A coincidence too striking to ignore is the discovery that a Kenner woman now held in the Tangipahoa Parish Jail was close friends with one dismembered young woman and the last person seen with another, Hancock County, Miss., investigator Steve Saucier said Friday.
Investigators believe the dismembered body of New Orleans dancer Jaren Lockhart, which washed ashore on several Mississippi beaches June 7, was dumped inside Mississippi state lines, Saucier said, but the events leading up to that point remain unclear.
Saucier and his team are still awaiting the FBI’s forensic analysis of evidence taken from the home of suspects Margaret A. Sanchez, 28, and Terry Christopher Speaks, 39, he said.
But in the meantime, they are poring over phone records and working to subpoena a video of Sanchez describing the brutal death of another New Orleans woman — Addie Hall — in an interview recorded just 15 months before Sanchez would become a suspect in Lockhart’s death.
Lockhart, 22, was reported missing June 6 after she did not return home from work at a Bourbon Street club. Her partial remains began turning up on beaches the next day at Bay St. Louis and elsewhere along the Mississippi coast, authorities said.
Oceanographers studying tide flow and wind currents determined Lockhart’s body could not have traveled into Mississippi waters from outside the state in the amount of time between her disappearance and the discovery of her remains, Saucier said.
Hancock County investigators are scrutinizing Lockhart’s cellphone records in an effort to reconstruct a timeline of events surrounding her death, he said.
The records indicate Lockhart’s last conversation was around the same time she left Temptations strip club in the 300 block of Bourbon Street at 2 a.m. June 6, Saucier said.
Video surveillance shows Lockhart departing with a man and a woman investigators believe to be Speaks and Sanchez, authorities said.
The Kenner couple are the primary suspects in Lockhart’s death, Saucier said, though neither has been arrested in the slaying.
Saucier declined to comment on whether Lockhart’s phone records revealed any communications with Sanchez or Speaks, but investigators have said they are reviewing the suspects’ phone records as well.
Other efforts to reconstruct events, such as studying business surveillance videos along the Mississippi coast, have revealed “nothing of evidentiary value” thus far, Saucier said. “But something of extreme importance could pop up at any time, so I certainly wouldn’t say any avenue is closed.”
In the meantime, investigators are working with New York authorities to subpoena the raw video footage of an interview ABC conducted with Sanchez about 15 months before Lockhart’s death, Saucier said.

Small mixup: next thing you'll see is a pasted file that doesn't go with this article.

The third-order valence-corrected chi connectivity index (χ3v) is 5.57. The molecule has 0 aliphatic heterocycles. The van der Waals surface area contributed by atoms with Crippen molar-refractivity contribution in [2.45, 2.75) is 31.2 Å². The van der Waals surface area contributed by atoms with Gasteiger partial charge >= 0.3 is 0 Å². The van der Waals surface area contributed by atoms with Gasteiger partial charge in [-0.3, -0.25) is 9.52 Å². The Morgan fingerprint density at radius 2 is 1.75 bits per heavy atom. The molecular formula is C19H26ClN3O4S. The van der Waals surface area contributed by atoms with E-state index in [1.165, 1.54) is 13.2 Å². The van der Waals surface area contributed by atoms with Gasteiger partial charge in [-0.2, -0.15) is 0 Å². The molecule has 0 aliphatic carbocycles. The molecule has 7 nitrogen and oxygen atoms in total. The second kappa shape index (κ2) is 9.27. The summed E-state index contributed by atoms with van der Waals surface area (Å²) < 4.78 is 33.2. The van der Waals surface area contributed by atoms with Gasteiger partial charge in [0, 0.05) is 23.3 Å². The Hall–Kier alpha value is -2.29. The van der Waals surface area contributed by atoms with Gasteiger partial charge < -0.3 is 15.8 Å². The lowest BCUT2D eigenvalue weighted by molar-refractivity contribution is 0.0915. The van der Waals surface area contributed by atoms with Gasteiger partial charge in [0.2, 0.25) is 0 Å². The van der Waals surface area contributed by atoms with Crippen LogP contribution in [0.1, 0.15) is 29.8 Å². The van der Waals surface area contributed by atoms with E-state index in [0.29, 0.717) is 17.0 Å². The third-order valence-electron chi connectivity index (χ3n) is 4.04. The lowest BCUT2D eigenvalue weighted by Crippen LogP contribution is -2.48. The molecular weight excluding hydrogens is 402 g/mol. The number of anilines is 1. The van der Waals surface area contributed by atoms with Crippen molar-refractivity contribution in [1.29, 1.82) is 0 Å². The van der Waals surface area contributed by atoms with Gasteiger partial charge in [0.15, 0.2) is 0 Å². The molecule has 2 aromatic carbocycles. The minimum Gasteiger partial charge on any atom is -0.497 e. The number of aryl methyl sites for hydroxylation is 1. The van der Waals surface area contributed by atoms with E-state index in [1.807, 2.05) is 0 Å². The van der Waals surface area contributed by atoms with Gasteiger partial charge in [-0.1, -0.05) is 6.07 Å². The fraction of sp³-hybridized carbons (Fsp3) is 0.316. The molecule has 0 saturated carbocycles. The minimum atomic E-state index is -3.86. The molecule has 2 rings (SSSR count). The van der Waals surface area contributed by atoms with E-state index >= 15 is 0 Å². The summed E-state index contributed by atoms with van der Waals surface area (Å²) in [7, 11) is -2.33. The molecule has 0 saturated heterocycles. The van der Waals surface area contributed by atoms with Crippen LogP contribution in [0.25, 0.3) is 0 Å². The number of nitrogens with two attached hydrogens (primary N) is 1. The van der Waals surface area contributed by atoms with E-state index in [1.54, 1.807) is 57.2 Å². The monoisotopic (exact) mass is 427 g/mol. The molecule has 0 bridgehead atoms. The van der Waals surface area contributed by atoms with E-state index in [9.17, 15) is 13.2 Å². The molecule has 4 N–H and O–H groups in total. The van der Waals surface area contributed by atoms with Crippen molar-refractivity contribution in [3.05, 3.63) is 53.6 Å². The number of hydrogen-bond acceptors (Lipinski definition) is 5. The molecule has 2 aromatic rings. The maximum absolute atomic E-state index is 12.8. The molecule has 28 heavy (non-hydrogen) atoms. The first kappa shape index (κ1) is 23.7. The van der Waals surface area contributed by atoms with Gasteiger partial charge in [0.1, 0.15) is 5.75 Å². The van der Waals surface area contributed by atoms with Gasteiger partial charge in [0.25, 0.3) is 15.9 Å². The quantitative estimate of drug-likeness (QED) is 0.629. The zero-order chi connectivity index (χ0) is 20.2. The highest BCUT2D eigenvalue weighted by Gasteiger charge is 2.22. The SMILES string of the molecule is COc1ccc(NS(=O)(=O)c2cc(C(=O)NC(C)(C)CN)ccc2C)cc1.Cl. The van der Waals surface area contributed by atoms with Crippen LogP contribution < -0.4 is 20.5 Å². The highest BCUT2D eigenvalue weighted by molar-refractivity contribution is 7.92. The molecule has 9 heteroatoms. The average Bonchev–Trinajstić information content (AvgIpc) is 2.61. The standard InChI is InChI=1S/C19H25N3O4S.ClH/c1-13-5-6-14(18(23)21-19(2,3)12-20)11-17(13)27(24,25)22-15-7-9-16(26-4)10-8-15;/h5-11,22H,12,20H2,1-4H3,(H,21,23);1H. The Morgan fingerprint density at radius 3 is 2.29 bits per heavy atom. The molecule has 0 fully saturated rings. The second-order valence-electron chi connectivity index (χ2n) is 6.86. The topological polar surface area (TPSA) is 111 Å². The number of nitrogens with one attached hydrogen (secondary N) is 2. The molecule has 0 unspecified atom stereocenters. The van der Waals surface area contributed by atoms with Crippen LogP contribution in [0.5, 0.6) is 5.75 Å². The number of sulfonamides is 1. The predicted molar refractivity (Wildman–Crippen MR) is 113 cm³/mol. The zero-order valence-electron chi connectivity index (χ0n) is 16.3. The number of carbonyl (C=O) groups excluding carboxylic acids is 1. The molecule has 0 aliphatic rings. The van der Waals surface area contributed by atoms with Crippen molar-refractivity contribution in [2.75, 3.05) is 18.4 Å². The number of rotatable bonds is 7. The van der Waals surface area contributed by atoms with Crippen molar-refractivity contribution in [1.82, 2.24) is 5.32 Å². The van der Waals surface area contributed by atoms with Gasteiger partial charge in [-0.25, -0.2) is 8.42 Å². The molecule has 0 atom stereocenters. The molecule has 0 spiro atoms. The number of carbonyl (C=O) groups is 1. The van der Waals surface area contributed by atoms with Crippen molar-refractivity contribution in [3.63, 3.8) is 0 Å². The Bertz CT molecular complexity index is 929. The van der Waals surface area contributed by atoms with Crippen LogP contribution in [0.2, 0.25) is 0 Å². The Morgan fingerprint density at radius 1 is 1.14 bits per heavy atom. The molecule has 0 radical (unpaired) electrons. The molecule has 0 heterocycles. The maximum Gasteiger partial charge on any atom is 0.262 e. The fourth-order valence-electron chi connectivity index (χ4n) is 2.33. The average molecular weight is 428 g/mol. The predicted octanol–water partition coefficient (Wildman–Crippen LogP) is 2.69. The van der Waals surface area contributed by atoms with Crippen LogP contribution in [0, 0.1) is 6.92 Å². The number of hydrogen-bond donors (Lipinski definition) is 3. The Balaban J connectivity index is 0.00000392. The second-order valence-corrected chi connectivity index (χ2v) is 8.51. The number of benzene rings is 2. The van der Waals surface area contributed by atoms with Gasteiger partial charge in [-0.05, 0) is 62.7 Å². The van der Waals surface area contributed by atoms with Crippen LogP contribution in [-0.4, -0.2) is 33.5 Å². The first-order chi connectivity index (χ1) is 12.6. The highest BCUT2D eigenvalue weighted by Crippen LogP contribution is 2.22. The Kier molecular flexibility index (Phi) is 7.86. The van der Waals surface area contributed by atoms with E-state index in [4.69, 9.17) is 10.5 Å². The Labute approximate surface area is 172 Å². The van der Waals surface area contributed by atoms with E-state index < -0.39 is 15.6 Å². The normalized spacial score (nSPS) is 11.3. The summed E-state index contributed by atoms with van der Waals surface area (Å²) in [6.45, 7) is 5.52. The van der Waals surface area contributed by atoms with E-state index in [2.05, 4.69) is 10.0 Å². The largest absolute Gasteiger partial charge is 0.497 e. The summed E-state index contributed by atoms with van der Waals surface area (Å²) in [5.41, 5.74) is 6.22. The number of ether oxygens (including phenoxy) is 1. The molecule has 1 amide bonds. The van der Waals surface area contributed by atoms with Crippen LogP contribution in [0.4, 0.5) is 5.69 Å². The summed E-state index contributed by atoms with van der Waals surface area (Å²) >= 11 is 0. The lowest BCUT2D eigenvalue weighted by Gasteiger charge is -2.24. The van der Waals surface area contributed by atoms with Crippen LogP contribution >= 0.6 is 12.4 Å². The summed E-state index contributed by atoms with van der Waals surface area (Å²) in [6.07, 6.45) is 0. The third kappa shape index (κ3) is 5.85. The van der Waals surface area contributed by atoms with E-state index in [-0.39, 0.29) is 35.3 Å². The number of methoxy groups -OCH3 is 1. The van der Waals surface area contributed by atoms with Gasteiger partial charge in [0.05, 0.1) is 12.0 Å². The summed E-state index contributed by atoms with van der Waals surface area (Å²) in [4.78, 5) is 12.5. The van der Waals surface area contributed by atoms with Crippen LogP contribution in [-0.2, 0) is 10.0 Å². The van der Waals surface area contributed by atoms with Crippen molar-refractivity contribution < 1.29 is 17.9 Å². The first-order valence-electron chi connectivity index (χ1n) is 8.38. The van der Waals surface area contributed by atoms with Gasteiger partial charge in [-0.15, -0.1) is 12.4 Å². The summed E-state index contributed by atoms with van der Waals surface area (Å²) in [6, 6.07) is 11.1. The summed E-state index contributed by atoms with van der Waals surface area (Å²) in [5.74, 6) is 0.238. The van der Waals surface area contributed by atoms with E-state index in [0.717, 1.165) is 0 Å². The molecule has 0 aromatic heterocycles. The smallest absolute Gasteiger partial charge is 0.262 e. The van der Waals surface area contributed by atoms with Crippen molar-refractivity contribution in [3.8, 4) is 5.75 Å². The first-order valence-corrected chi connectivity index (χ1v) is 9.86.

Sanchez appeared on a July 4 episode of the network’s “Final Witness” series discussing the 2006 death and dismemberment of New Orleans resident Adriane “Addie” Hall, 30.
Hall was strangled and dismembered by her boyfriend, Zackery Bowen, 28, who later jumped from the roof of the Omni Royal Hotel and died, according to news reports at the time.
Bowen left a note in his pocket leading police to the couple’s apartment, where he had left Hall’s cooked body parts in pots on the stove and in the oven, according to news reports.
Sanchez told ABC she worked as a bartender alongside Hall in the French Quarter and called her “my best friend, my sister. ... Anything that a woman could be for another woman, she was that for me.”
Sanchez described Hall and Bowen as star-crossed lovers to whom life had dealt a bad hand that could have played out no other way.
“He just snapped,” Sanchez said of the night Bowen strangled Hall after an argument. “I can imagine, just shock. What am I gonna do to get rid of the body? That would be the first thought. What did I just do? How am I going to fix this?”
Hancock County investigators found Sanchez’s comments about the Hall case unusual and intriguing, Saucier said.
“The two cases are strikingly similar, with the dismemberment and beheading, and she (Sanchez) is best friends with the first woman and the last seen with the second,” Saucier said.
“We can’t really ascertain whether she had anything to do with this case based on the previous one, but it’s definitely something we want to go more in-depth with,” he said.
Sanchez and Speaks remain in custody on unrelated allegations following their arrest June 12 near Loranger in Tangipahoa Parish.
The couple were arrested after a traffic stop, during which Sanchez called Speaks by two different aliases and told officers she knew he had “a history or a warrant” in North Carolina, Tangipahoa Parish Sheriff’s Detective Mike Moore said.
Speaks had outstanding warrants in North Carolina, California and with the U.S. Marshals Service for failure to register as a sex offender, Moore said.
Speaks was extradited back to North Carolina, where he pleaded not guilty Tuesday on the failure to register count, federal court records show.
His trial has been set for Sept. 10 in Winston-Salem, N.C., court records show.
Sanchez pleaded no contest to a traffic violation and resisting an officer by misinformation July 12, but remains in the Tangipahoa Parish Jail in lieu of $35,000 bail on a count of harboring a sex offender, authorities said.
Judge Brenda Bedsole Ricks, of the 21st Judicial District, found probable cause to continue to hold Sanchez on the allegation following a hearing Tuesday.
Sanchez’s attorneys intend to appeal the ruling, Assistant Public Defender Allen Harvey said Friday.
The state failed to prove that Sanchez knew Speaks was a sex offender, knew he was required to register but had not, or even knew his true identity, Harvey said.